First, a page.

Sell in May, and go away is a widely used trading expression that warns investors to sell their stock holdings in May to avoid a seasonal decline in the equity markets. It’s a way of avoiding the typically volatile May-October period. There is a school of thought among some investors that this strategy is more rewarding than staying in the equity markets throughout the year.
This strategy is based on the historical underperformance of stocks in the six-month period commencing in May and ending in October, compared to the six-month period from November to April. This is what Investopedia, a highly regarded source of credible market intelligence, says about this practice:
‘Since 1950, the Dow Jones Industrial Average has had an average return of only 0.3% during the May-October period, compared with an average gain of 7.5% during the November-April period. While the exact reasons for this seasonal trading pattern are not known, lower trading volumes due to the summer vacation months and increased investment flows during the winter months are cited as contributory reasons for the discrepancy in performance between the May-October and the November-April periods, respectively.’
Two significant weaknesses
In my view there are two significant weaknesses that the Sell in May, and go away syndrome overlooks:
- The transaction costs and tax consequences that are inseparable from moving in and out of the equity markets.
- Market timing strategies don’t play out in the long run.
Let’s talk about market timing, for a moment. Market timing seems so easy, in theory. Buy when prices are low and sell when they are at a high. Right? Wrong, certainly over the long term.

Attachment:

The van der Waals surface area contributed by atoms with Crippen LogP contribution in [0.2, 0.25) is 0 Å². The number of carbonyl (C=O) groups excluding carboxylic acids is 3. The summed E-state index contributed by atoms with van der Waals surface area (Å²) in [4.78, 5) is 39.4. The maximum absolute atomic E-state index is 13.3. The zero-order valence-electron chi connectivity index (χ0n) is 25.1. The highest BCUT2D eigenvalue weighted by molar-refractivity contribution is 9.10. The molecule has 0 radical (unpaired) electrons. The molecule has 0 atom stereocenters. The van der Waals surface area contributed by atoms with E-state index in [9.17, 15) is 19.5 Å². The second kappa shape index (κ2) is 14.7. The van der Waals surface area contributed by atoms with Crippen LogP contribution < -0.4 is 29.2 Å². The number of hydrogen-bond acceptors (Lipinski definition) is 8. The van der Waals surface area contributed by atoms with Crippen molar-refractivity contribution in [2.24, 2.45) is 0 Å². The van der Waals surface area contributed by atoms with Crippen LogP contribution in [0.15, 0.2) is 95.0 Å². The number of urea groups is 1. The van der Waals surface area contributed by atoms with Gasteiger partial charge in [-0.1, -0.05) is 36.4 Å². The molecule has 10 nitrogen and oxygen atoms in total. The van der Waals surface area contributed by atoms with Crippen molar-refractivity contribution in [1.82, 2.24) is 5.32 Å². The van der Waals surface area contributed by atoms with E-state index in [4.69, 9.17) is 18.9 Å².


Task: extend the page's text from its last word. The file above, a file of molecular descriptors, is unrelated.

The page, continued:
Market timing is a losing game
Market timing is a losing game, as volumes of research critical of the practice have validated. Some of the greatest investment minds in history – William Sharpe, a Nobel laureate, Benjamin Graham, considered the father of value investing and John Bogle, founder of The Vanguard Group – have all argued strenuously against it.
The alternative: tactical asset allocation
Like them, I am adamantly opposed to market timing, simply because there is a far more powerful alternative: tactical asset allocation (TSA). This is a strategy that, while allowing you to take advantage of market opportunities, enables you to stay fully – or substantially – invested.
Without wishing to seem excessively technical, a TSA portfolio strategy shifts the percentage of assets held in various categories to take advantage of market pricing anomalies or strong market sectors.
The folly of folk wisdom
Rather than adopt an investment strategy based on folk wisdom – which is what the Sell in May, and go away adage amounts to – let me work with you to pursue an approach to portfolio planning that suits your unique needs and long-term goals.
Geoff Funke, Senior Wealth Advisor, Scotia Wealth Management, 604.535.4721